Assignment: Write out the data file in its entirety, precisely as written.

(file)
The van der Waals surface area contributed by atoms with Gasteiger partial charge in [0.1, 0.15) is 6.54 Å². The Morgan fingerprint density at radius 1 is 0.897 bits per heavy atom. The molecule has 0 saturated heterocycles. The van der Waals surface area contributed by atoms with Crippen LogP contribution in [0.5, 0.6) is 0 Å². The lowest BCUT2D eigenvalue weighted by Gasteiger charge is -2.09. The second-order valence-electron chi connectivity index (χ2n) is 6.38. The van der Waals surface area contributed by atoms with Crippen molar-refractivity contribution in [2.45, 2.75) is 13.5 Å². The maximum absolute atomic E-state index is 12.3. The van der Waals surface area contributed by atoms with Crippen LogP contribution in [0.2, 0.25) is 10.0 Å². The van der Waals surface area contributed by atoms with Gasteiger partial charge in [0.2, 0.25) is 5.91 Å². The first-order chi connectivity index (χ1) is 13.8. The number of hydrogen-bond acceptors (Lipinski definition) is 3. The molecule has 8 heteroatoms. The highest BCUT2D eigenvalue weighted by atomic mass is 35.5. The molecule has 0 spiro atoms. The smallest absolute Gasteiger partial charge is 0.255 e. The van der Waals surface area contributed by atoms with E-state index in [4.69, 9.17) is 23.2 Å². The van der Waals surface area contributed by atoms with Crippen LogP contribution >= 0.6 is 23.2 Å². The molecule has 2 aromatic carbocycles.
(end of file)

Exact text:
The van der Waals surface area contributed by atoms with Gasteiger partial charge in [0.1, 0.15) is 6.54 Å². The Morgan fingerprint density at radius 1 is 0.897 bits per heavy atom. The molecule has 0 saturated heterocycles. The van der Waals surface area contributed by atoms with Crippen LogP contribution in [0.5, 0.6) is 0 Å². The lowest BCUT2D eigenvalue weighted by Gasteiger charge is -2.09. The second-order valence-electron chi connectivity index (χ2n) is 6.38. The van der Waals surface area contributed by atoms with Crippen molar-refractivity contribution in [2.45, 2.75) is 13.5 Å². The maximum absolute atomic E-state index is 12.3. The van der Waals surface area contributed by atoms with Crippen LogP contribution in [0.2, 0.25) is 10.0 Å². The van der Waals surface area contributed by atoms with Gasteiger partial charge in [0.2, 0.25) is 5.91 Å². The first-order chi connectivity index (χ1) is 13.8. The number of hydrogen-bond acceptors (Lipinski definition) is 3. The molecule has 8 heteroatoms. The highest BCUT2D eigenvalue weighted by atomic mass is 35.5. The molecule has 0 spiro atoms. The smallest absolute Gasteiger partial charge is 0.255 e. The van der Waals surface area contributed by atoms with E-state index in [4.69, 9.17) is 23.2 Å². The van der Waals surface area contributed by atoms with Crippen LogP contribution >= 0.6 is 23.2 Å². The molecule has 2 aromatic carbocycles.